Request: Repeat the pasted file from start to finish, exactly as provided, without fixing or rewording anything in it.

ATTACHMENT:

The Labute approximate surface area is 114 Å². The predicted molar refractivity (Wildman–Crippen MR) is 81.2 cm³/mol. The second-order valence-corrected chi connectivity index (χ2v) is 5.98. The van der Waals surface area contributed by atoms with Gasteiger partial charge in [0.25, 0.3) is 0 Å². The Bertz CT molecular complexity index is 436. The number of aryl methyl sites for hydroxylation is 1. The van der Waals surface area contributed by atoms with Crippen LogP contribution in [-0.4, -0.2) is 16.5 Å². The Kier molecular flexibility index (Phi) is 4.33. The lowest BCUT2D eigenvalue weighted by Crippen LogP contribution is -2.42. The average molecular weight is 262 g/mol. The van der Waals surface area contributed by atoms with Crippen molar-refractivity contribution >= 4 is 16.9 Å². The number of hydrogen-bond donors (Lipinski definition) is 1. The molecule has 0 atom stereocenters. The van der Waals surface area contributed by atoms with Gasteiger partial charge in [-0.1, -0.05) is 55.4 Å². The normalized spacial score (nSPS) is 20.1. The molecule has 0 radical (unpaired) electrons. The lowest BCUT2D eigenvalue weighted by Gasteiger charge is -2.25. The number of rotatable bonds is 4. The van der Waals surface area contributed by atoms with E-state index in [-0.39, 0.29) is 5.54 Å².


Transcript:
The Labute approximate surface area is 114 Å². The predicted molar refractivity (Wildman–Crippen MR) is 81.2 cm³/mol. The second-order valence-corrected chi connectivity index (χ2v) is 5.98. The van der Waals surface area contributed by atoms with Gasteiger partial charge in [0.25, 0.3) is 0 Å². The Bertz CT molecular complexity index is 436. The number of aryl methyl sites for hydroxylation is 1. The van der Waals surface area contributed by atoms with Crippen LogP contribution in [-0.4, -0.2) is 16.5 Å². The Kier molecular flexibility index (Phi) is 4.33. The lowest BCUT2D eigenvalue weighted by Crippen LogP contribution is -2.42. The average molecular weight is 262 g/mol. The van der Waals surface area contributed by atoms with Crippen molar-refractivity contribution >= 4 is 16.9 Å². The number of hydrogen-bond donors (Lipinski definition) is 1. The molecule has 0 atom stereocenters. The van der Waals surface area contributed by atoms with Gasteiger partial charge in [-0.1, -0.05) is 55.4 Å². The normalized spacial score (nSPS) is 20.1. The molecule has 0 radical (unpaired) electrons. The lowest BCUT2D eigenvalue weighted by Gasteiger charge is -2.25. The number of rotatable bonds is 4. The van der Waals surface area contributed by atoms with E-state index in [-0.39, 0.29) is 5.54 Å².